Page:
More than 40 days after Castillo’s arrest and replacement by his vice-president, Dina Boluarte, about 50 people have been killed in protests and more than 600 injured, including 30 injured just yesterday (Thursday, Jan. 19). 

The protesters demand (with some variations): that Boluarte resign; that new congressional elections be held; that a constituent assembly be chosen to draft a new constitution; new presidential elections before the end of this year; and release of Castillo from prison.

Headlines from Peru on Dec. 7

The fury right now is that Castillo was elected by the rural poor – farmers, workers, Indigenous peoples – and in this latest conflict, they feel their vote is not respected by racist, urban elites. It may be that Castillo erred in trying to suspend congress on Dec. 7, but its summary impeachment (no trial) was at least as illegal. In his defence, Castillo’s move came after 18 months of confrontation: he was never allowed to lead. It’s the system that’s broken.

The outcome is consistent with 520 years of colonialism and keeping those of Indigenous ancestry out of the halls of power. During the election campaign, Castillo had said it was “a battle between the rich and the poor, the struggle between master and slave.” That is what is playing out on the streets and at the roadblocks today.

A fact-finding mission by the Inter-American Commission of Human Rights (IACHR) visited Peru in mid-January. Right: in Canada, Amnesty International launched an urgent action campaign to send letters to Peruvian and Canadian authorities.

The Latin American ecumenical news agency ALC Noticias spoke with several Peruvian church leaders.

We have arrived at social collapse, said Rev. Rafael Goto, a Methodist minister in Lima long active in human rights causes. “The crisis in which Peru is living shows us again the discrimination and contempt faced by those who are most impoverished. Once again, it seems that two different ways of looking at society are at play. On one side, that of political power, the historic colonial and oppressive mentalities are revived. On the other side, the excluded population continues to resist so as to break the chain of marginalisation, invisibility, and contempt.”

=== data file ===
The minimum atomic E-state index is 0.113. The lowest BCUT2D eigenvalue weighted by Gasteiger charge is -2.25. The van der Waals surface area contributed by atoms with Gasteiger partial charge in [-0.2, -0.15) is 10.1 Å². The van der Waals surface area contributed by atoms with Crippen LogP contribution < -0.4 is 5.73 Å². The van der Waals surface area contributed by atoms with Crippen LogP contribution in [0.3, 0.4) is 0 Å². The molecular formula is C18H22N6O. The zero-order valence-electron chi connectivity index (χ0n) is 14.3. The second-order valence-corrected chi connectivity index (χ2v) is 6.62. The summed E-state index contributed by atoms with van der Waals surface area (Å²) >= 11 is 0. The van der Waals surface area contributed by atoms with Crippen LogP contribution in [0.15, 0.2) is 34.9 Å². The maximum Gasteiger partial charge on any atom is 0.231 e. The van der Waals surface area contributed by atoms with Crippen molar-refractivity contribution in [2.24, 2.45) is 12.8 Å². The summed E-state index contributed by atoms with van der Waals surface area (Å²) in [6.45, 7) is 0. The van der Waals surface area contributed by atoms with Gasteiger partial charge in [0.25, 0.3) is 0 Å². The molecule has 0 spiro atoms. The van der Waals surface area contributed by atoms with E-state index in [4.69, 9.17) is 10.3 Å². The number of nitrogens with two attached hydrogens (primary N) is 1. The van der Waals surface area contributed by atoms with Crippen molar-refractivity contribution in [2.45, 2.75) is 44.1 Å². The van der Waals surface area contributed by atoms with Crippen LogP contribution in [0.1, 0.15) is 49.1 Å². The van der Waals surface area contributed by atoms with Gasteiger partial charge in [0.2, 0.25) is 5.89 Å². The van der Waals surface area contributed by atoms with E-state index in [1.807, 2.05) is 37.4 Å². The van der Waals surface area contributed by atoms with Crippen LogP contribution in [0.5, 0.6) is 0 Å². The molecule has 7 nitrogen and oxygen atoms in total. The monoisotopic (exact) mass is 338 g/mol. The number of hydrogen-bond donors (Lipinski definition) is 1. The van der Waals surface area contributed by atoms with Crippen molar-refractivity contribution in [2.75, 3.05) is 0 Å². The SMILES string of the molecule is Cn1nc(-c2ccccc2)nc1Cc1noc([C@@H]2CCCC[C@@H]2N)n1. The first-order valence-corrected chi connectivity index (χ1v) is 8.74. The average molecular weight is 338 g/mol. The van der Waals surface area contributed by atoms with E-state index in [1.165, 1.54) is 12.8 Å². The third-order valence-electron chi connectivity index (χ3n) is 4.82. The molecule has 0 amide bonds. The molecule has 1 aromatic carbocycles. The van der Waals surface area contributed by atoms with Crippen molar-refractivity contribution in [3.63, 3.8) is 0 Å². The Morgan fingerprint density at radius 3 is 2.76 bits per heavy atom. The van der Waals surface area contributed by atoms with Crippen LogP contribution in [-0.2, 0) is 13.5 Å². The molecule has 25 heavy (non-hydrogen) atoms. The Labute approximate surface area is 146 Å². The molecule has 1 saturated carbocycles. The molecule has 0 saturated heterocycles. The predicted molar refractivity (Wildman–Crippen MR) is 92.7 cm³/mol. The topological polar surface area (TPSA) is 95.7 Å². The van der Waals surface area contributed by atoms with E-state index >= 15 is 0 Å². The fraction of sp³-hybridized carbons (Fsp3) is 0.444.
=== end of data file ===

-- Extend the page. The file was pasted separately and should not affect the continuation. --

Rev. Luzmila Quezada, a Wesleyan minister, teacher and leader in the women’s movement, warned that Peru is reaching a point where “dehumanization” is apparent. “This crisis challenges us to connect with the suffering of our brothers and sisters in the Andean South who have suffered for centuries from the exclusion and social stigmatization of a racist and fascist elite that only cares about material goods and forgets the maximum and urgent value of human life: who is our neighbour in this country?”

Meanwhile, a Catholic priest who worked for 26 years in the Puno diocese in southeast Peru (where some of the most extreme repression occurred), has returned to his native Argentina after his bishop ordered him to resign as parish priest in the city of Juliaca. In response to violence in Juliaca on Jan. 9, Fr. Luis Humberto Béjar had demanded Boluarte’s resignation. 

Later, he told reporters that he made the call because he believes that peace can only be achieved with her resignation. “I do not regret saying what I said, and I would say it 50 times more. In three hours, if I am not wrong, they killed 17 people, and one more died of wounds later.” A policeman was also killed in Juliaca that day.

A Quechua Indigenous woman whom I know in the Andean highlands sent a note to say that she and others are doing what they can to support the protests, but that it is difficult knowing that most of the victims of the violence are Quechua. 

“Our leaders are threatened,” she wrote. “There are no lawyers who will defend them. Everyone is afraid because the army and police are acting on behalf of the congress and Dina [Boluarte]. We have returned to the time of [Alberto] Fujimori [dictator in the 90s].”